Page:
Northwestern University late Monday released a report saying it will spend $10.6 million on its police force this school year, down from $11.2 million last year.
The school produced the 36-page report in response to demands from protestors that it eliminate the security force.
The school says it currently has a total of 38 police officers and 29 civilian security staff members.
The latest figures for schools in Illinois of comparable size comes from the 2019 edition of the FBI’s Crime in the United States report.
It shows that for six of the largest universities in the state, Northwestern’s police force, with 3.0 employees per 1,000 students, is slightly larger than the average of 2.6 employees per 1,000 students across the six schools in the chart above.
The FBI data does not include security employees of third-party contractors. Northwestern says it has a full-time equivalent of 43 additional security workers employed by contractors.
By comparison, the 2019 FBI data showed the City of Evanston had 2.86 police employees for every 1,000 residents — the second-highest ratio of officers to residents among Illinois communities with 50,000 to 100,000 residents.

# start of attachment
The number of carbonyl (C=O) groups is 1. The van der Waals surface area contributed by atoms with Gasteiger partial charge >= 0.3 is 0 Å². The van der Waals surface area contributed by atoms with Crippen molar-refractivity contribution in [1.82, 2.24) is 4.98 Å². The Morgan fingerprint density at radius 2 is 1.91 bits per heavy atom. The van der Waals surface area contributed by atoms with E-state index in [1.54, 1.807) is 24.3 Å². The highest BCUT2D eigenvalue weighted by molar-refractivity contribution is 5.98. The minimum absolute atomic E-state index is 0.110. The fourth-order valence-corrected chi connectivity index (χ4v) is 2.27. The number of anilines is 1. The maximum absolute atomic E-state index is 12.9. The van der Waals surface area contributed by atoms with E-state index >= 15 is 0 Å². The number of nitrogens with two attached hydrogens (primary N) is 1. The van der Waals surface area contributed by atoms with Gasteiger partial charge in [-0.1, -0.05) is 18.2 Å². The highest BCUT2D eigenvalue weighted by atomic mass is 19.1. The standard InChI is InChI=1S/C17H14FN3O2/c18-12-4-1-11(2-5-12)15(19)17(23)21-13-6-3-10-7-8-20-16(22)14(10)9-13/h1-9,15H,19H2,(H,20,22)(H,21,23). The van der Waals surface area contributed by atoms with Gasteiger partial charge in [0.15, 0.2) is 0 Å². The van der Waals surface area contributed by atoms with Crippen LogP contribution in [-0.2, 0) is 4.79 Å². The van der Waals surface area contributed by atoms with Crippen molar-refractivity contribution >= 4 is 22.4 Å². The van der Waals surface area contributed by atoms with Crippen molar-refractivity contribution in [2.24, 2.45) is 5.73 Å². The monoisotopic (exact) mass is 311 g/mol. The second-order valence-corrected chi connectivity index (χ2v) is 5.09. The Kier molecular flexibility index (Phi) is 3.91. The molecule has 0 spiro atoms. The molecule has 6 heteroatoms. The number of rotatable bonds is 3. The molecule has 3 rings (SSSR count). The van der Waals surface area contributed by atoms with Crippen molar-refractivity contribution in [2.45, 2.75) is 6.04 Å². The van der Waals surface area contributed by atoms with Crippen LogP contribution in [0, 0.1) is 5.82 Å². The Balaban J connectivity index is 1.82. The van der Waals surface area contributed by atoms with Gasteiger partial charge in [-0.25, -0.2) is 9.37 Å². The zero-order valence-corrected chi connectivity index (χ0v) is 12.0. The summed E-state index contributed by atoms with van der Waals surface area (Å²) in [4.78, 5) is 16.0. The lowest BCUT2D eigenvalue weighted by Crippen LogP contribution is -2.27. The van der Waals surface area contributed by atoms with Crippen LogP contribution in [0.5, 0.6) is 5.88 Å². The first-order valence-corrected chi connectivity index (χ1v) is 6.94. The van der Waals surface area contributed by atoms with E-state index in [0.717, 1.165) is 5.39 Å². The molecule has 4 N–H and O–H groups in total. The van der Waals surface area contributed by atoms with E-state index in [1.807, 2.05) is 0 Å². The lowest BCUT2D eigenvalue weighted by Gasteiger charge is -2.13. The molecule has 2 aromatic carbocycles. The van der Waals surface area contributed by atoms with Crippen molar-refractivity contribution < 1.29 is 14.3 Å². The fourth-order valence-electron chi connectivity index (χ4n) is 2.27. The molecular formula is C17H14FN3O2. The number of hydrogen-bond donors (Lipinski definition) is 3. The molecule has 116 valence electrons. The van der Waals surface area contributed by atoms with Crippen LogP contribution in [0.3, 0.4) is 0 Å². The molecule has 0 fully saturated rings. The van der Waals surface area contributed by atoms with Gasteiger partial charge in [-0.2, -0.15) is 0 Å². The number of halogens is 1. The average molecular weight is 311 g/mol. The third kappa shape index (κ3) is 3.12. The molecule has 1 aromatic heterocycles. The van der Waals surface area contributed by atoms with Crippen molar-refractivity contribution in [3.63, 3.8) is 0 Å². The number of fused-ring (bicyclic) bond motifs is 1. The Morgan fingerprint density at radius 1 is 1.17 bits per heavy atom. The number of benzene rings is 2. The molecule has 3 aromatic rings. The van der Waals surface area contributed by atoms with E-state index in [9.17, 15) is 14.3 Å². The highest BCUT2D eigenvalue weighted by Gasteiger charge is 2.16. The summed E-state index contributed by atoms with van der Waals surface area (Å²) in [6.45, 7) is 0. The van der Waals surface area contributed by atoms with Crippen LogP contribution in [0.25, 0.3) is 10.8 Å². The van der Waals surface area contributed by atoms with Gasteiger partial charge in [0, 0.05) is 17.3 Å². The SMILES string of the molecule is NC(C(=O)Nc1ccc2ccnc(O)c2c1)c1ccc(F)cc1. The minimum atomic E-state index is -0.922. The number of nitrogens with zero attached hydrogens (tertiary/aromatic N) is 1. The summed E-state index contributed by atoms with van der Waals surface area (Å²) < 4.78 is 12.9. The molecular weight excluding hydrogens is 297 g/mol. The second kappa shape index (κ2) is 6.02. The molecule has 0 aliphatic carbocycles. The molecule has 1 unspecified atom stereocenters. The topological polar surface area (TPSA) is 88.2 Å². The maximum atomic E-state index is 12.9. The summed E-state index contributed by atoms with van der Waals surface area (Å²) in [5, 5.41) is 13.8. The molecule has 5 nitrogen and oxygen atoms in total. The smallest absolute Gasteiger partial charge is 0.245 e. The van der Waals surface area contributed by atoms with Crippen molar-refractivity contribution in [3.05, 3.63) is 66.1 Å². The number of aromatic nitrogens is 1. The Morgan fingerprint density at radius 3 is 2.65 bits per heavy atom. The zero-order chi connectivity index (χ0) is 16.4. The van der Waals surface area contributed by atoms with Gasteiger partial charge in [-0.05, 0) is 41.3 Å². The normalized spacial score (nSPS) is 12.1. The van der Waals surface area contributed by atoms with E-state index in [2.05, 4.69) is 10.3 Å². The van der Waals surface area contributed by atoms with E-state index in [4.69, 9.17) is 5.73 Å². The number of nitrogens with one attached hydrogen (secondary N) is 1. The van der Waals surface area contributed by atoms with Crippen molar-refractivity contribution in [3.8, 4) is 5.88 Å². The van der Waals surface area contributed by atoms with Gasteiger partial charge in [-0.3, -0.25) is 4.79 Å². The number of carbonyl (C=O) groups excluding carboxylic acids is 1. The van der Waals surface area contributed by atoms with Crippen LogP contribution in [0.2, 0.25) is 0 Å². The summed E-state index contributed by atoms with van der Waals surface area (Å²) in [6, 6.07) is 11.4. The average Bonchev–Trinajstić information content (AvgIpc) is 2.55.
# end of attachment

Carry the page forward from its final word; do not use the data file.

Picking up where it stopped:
Based on discussions at Monday night’s City Council budget meeting, Evanston plans to eliminate more than a dozen police jobs in its 2021 budget and hold other positions vacant.
At mid-year, Evanston had 150 sworn police officers and 52 civilian police employees, which means the NU force is about one third the size of Evanston’s department.
If NU were to pare back the size of its police force, it likely would increase calls for service that Evanston officers would have to respond to.
This year the city is spending $41.1 million on police operations and another $13.4 million in police pension fund contributions.
The university says it spends 0.42% of its overall budget on policing. Including pensions, police costs amount to about 18% of total spending by the City of Evanston.